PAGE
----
V is a large sculpture, of two separate latex forms joined in the centre; one describing the artist’s movement up stairs and the other down. This stemmed from the artist responding to the unique situation of the gallery’s [T.J. Boulting] underground space, and the very specific motion of going down the stairs and exiting through an inverse mirroring of this motion. The two parts were cast from a large mould composed of a set of stairs covered with a wooden tunnel, slowly lined with clay. The space remaining, as closely as possible, replicated the space occupied by the artist’s body, as it first ascended and then descended the staircase. The process of this form’s making is codified in its shape, striking a resonance with Marcel Duchamp’s 1912 painting ‘Nude descending a staircase’. This painting in turn was made from studying a series of photographs by Eadweard Muybridge of 1887, taken in fast sequence showing the movements of a nude woman descending a staircase. The work took the language of the mechanically reproduced moving image into the realm of the painterly. It was later appropriated as the theme for Gerhard Richter’s ‘Ema’, also painted from a photograph and previously taken by the artist. - TJ Boulting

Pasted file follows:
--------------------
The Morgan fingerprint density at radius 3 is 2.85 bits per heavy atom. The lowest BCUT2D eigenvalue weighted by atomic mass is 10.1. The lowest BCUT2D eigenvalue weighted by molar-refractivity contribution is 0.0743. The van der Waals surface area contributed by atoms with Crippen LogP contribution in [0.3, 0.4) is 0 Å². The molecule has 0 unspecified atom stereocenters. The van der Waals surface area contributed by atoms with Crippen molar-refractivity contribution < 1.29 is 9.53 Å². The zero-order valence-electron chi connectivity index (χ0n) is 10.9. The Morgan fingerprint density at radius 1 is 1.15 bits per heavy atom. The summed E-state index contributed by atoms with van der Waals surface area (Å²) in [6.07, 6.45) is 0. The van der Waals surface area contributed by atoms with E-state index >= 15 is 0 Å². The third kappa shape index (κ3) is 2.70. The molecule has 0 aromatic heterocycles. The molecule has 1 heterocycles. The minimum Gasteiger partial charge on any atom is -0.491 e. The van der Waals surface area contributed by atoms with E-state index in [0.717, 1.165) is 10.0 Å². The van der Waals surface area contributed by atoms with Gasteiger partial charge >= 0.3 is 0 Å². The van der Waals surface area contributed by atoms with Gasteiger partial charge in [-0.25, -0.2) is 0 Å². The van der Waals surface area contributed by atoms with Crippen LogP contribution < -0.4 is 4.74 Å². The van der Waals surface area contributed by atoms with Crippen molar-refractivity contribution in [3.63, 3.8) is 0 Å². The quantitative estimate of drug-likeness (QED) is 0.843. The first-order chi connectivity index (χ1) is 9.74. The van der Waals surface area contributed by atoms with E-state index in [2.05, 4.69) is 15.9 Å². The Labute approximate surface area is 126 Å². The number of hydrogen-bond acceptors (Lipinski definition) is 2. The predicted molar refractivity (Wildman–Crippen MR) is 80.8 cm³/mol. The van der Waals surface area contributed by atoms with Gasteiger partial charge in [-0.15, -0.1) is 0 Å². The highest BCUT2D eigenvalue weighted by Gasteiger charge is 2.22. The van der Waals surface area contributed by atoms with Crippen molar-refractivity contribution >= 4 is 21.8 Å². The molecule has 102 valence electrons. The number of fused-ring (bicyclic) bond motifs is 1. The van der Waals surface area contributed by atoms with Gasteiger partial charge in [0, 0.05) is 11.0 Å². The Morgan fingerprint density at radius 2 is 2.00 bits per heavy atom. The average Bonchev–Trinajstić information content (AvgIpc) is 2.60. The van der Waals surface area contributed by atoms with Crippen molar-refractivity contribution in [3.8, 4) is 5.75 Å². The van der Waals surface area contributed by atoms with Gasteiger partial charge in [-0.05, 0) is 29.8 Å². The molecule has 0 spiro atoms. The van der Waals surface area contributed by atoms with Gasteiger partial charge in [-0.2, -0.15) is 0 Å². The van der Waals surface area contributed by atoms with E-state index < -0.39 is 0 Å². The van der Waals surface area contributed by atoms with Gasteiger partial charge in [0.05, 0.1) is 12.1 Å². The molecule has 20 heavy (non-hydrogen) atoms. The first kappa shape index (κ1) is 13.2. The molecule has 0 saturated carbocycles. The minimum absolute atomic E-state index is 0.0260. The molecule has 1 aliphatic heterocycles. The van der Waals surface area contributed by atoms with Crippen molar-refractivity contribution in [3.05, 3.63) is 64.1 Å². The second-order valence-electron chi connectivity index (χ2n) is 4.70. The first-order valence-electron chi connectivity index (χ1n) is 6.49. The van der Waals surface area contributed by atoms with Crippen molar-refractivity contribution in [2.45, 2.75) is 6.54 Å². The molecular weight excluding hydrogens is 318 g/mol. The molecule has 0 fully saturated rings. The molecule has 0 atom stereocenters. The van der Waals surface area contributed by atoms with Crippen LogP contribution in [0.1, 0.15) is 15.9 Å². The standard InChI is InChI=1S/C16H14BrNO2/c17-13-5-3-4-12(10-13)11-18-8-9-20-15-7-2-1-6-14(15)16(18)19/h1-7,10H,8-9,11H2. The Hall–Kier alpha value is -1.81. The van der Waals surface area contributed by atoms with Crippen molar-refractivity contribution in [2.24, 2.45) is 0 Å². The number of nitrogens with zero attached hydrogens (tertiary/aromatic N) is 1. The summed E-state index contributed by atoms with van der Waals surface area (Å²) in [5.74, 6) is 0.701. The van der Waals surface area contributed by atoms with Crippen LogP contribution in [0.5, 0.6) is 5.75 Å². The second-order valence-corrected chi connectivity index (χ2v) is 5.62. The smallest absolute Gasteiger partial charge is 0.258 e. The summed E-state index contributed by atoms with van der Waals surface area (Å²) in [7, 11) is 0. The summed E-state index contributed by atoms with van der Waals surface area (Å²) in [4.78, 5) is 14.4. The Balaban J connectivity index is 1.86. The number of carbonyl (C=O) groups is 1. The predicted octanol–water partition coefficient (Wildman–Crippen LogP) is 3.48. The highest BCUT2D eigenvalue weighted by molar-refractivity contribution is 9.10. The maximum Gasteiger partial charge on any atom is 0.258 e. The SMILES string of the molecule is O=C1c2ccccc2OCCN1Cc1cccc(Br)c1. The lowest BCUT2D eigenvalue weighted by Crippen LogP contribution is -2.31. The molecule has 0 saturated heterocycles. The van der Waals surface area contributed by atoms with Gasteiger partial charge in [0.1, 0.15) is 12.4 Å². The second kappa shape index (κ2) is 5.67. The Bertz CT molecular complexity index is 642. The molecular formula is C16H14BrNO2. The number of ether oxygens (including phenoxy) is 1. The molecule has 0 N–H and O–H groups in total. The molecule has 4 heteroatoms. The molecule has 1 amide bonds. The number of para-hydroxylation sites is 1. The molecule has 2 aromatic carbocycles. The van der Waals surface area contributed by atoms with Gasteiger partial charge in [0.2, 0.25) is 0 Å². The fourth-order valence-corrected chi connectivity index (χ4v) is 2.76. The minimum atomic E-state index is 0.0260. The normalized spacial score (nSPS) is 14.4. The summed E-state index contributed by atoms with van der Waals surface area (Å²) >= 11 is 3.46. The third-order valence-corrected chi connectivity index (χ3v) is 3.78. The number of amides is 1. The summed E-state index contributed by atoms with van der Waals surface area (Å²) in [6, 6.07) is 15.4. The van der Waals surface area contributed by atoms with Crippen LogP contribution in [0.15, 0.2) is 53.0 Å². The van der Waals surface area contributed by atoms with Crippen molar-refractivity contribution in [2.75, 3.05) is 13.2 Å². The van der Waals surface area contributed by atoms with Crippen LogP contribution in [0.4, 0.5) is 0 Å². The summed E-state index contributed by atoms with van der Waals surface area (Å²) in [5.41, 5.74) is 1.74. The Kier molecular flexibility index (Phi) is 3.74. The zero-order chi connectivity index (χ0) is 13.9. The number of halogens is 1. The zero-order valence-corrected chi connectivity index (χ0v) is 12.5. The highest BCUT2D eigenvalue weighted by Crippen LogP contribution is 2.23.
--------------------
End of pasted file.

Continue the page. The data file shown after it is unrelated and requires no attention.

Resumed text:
From the exhibition of V, 2012 at Marres
The body of Brazilian-American artist Juliana Cerqueira Leite is both the instrument and the subject of her work. The work V is a latex mass in which only the imprints of hands, feet and several odd protrusions remind one of the human instrument. The latex was painted into a large mold, consisting of a staircase covered in layers of clay encapsulated in a wooden tunnel. A cast was made after the artist had walked up and down the staircase through the clay. The inverted cast is presented at Marres. The result is a sculpture that very clearly incorporates the traces of a body. The work is somewhat paradoxical: movements that are usually ephemeral and intangible are captured in this sculpture. Leite is interested in the effect of her body’s physical action on (sculptural) materials. Through her method she always leaves something personal behind, giving the impression that she herself still inhabits the work. In this way the artist not only explores the space with her body, but also plays with the definitions of the self-portrait.